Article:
Duffey v. Duffey, 438 S.E.2d 445, 113 N.C.App. 382 (N.C. App., 1994)
Deborah K. DUFFEY, Plaintiff-Appellee,
Roy G. DUFFEY, Defendant-Appellant.
Court of Appeals of North Carolina.
Jan. 18, 1994.
[113 N.C.App. 383] Bruce Allen, for defendant-appellant.
Hedahl & Radtke, by Debra J. Radtke, for plaintiff-appellee.
The issue presented by this appeal is the extent, if any, to which defendant is liable for the support of his two stepchildren. The facts show that plaintiff and defendant were married in Vicenza, Italy on 4 September 1980. At the time of the marriage, plaintiff had a child from a previous marriage, Derissa Collins (“Derissa”), and at all times pertinent to this appeal Derissa has resided with the parties. In addition to Derissa, two natural children were born of the marriage, Roy Gene Duffey (“Roy”) on 28 November 1980 and Jacqueline Nicole Duffey (“Jacqueline”) on 24 November 1982. During the marriage, plaintiff also gave birth to Dominique Duffey (“Dominique”) who was conceived while defendant was away on military duty, but born when defendant returned. Although defendant is listed as Dominique’s father on her birth certificate, it is undisputed that he is not her natural father.
Though plaintiff and defendant had a turbulent marriage, defendant, in an effort to make his marriage succeed, began adoption and legitimization proceedings for Derissa. However, these proceedings were never completed. While defendant was in Saudi Arabia as part of Operation Desert Storm, another man moved into defendant’s home, and the children began calling this interloper “daddy.” When defendant returned from Saudi Arabia, he refused to accept this adulterous behavior and separated from plaintiff in February or March of 1991. Unable to afford an attorney, defendant drafted a Separation Agreement with legal assistance from the base Judge Advocate General’s Office. Several drafts were exchanged and reviewed prior to the final version which was signed on 23 October 1991. The final version of the Separation Agreement provided that Roy and Jacqueline were born of the marriage and that custody of these two children would be with defendant. In addition, the agreement provided that plaintiff would have custody of the two children not born of the marriage and that defendant would help with their support. Defendant expressly agreed to pay plaintiff child support in the amount of $250.00 per month for each child for the first year following the dissolution of marriage and then $175.00 per child for each month thereafter.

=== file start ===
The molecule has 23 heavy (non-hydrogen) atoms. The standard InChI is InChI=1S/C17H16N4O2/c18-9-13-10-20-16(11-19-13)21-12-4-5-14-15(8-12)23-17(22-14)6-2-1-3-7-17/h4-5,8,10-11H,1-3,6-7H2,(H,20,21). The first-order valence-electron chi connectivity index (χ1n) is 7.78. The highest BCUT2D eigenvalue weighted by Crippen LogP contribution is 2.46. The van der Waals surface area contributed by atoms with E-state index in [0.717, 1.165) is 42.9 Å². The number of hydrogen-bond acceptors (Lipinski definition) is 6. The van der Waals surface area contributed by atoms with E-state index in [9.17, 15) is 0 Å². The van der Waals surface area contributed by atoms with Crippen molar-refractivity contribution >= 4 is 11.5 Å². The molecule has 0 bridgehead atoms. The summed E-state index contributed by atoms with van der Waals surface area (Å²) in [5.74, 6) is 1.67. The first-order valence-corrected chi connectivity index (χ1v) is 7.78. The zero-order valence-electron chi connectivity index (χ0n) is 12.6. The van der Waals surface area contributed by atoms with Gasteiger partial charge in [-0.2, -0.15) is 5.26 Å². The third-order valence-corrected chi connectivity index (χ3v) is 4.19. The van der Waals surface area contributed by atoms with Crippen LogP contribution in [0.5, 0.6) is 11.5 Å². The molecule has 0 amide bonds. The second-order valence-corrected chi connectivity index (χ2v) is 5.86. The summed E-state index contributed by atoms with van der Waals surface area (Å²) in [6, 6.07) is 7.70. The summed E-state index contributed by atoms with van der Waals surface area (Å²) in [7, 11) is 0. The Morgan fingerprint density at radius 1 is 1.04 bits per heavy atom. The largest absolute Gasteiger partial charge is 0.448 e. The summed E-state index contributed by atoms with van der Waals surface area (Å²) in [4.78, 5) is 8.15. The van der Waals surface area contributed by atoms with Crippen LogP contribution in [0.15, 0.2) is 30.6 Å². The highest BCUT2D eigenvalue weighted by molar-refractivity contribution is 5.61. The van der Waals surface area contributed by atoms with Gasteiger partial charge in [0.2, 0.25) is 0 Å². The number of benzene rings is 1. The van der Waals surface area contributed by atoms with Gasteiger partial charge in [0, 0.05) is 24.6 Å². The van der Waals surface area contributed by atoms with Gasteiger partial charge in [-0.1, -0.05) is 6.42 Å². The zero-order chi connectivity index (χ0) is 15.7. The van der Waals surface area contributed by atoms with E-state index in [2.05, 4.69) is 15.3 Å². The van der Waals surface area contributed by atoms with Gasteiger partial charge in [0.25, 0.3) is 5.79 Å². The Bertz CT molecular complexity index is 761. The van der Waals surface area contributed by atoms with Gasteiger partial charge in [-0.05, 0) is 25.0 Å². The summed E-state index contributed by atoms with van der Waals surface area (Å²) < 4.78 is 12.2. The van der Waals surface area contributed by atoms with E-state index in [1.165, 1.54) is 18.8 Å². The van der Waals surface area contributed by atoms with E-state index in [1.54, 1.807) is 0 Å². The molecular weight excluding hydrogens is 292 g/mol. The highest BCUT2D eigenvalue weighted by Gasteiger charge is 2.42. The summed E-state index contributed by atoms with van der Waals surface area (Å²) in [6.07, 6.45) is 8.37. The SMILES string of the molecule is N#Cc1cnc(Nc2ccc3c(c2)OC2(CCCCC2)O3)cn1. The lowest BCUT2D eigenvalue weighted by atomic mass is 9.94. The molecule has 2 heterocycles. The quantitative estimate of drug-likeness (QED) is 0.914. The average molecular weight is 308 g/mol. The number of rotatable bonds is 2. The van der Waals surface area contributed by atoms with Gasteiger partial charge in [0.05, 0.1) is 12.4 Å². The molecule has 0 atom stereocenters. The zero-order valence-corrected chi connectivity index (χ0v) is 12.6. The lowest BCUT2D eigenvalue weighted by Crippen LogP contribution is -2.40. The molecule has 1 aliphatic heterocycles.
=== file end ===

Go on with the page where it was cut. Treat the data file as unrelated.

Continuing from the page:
[113 N.C.App. 384] A Judgment of Absolute Divorce was entered on 13 December 1991, incorporating the parties’ Separation Agreement. Defendant subsequently moved to set aside a portion of the Judgment of Absolute Divorce on the basis that it was erroneous and void. Defendant also filed a motion in the cause seeking child support from plaintiff and a modification of plaintiff’s visitation privileges. A hearing was held on 29 October 1992, before Judge Ammons, who, after hearing
the evidence and arguments of counsel, entered an order requiring defendant to pay child support of $302.00 per month for his two stepchildren. The order also required defendant to pay $3,500.00 in back child support to plaintiff at a rate of $100.00 per month. It is this order from which defendant appeals.
In his motion to set aside a portion of the Judgment of Absolute Divorce, defendant relied upon Rule 60(b)(1), (b)(4) and (b)(6). These provisions allow for relief from judgment due to:
(1) Mistake, inadvertence, surprise, or excusable neglect; …
(4) The judgment is void; … or
(6) Any other reason justifying relief from the operation of the judgment.
A motion under Rule 60(b) is directed to the sound discretion of the trial court and will not be disturbed absent an abuse of discretion. Cole v. Cole, 90 N.C.App. 724, 370 S.E.2d 272, disc. rev. denied, 323 N.C. 475, 373 S.E.2d 862 (1988). In this case, defendant claims that he is entitled to relief because the trial court erred in interpreting the provisions of the parties’ Separation Agreement and because the trial court’s order requiring him to pay support for his stepchildren is void as against public policy. In order to determine if the trial court abused its discretion we must first analyze the underlying issue of whether defendant is required to pay child support for his stepchildren.